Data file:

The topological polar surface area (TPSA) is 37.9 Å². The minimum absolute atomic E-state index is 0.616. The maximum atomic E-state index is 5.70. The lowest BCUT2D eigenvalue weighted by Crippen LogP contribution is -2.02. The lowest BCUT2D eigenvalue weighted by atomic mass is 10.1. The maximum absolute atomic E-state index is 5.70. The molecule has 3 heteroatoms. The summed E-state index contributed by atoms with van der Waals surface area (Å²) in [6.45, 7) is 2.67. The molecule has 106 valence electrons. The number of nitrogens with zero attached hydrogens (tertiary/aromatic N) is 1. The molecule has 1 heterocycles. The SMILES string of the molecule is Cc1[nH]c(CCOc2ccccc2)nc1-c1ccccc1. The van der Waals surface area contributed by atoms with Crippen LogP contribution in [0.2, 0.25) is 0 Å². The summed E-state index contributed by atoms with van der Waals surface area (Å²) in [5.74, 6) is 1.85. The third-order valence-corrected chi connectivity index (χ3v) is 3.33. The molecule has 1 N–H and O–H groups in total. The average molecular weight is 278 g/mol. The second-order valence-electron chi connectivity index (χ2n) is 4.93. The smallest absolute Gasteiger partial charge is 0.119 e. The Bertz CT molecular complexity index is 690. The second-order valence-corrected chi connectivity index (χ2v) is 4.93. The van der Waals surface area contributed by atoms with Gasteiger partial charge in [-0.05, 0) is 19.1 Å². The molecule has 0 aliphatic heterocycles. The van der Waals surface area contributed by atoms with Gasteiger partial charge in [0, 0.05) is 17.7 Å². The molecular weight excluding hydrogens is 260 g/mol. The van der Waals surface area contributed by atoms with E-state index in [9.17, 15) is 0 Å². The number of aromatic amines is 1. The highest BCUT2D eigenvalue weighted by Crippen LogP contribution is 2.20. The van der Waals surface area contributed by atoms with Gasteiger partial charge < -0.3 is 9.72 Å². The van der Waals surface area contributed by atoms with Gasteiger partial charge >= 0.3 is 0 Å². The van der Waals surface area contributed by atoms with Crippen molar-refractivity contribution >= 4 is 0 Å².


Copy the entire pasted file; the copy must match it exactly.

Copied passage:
The topological polar surface area (TPSA) is 37.9 Å². The minimum absolute atomic E-state index is 0.616. The maximum atomic E-state index is 5.70. The lowest BCUT2D eigenvalue weighted by Crippen LogP contribution is -2.02. The lowest BCUT2D eigenvalue weighted by atomic mass is 10.1. The maximum absolute atomic E-state index is 5.70. The molecule has 3 heteroatoms. The summed E-state index contributed by atoms with van der Waals surface area (Å²) in [6.45, 7) is 2.67. The molecule has 106 valence electrons. The number of nitrogens with zero attached hydrogens (tertiary/aromatic N) is 1. The molecule has 1 heterocycles. The SMILES string of the molecule is Cc1[nH]c(CCOc2ccccc2)nc1-c1ccccc1. The van der Waals surface area contributed by atoms with Crippen LogP contribution in [0.2, 0.25) is 0 Å². The summed E-state index contributed by atoms with van der Waals surface area (Å²) in [5.74, 6) is 1.85. The third-order valence-corrected chi connectivity index (χ3v) is 3.33. The molecule has 1 N–H and O–H groups in total. The average molecular weight is 278 g/mol. The second-order valence-electron chi connectivity index (χ2n) is 4.93. The smallest absolute Gasteiger partial charge is 0.119 e. The Bertz CT molecular complexity index is 690. The second-order valence-corrected chi connectivity index (χ2v) is 4.93. The van der Waals surface area contributed by atoms with Gasteiger partial charge in [-0.05, 0) is 19.1 Å². The molecule has 0 aliphatic heterocycles. The van der Waals surface area contributed by atoms with Gasteiger partial charge in [0, 0.05) is 17.7 Å². The molecular weight excluding hydrogens is 260 g/mol. The van der Waals surface area contributed by atoms with E-state index in [9.17, 15) is 0 Å². The number of aromatic amines is 1. The highest BCUT2D eigenvalue weighted by Crippen LogP contribution is 2.20. The van der Waals surface area contributed by atoms with Gasteiger partial charge < -0.3 is 9.72 Å². The van der Waals surface area contributed by atoms with Gasteiger partial charge >= 0.3 is 0 Å². The van der Waals surface area contributed by atoms with Crippen molar-refractivity contribution >= 4 is 0 Å².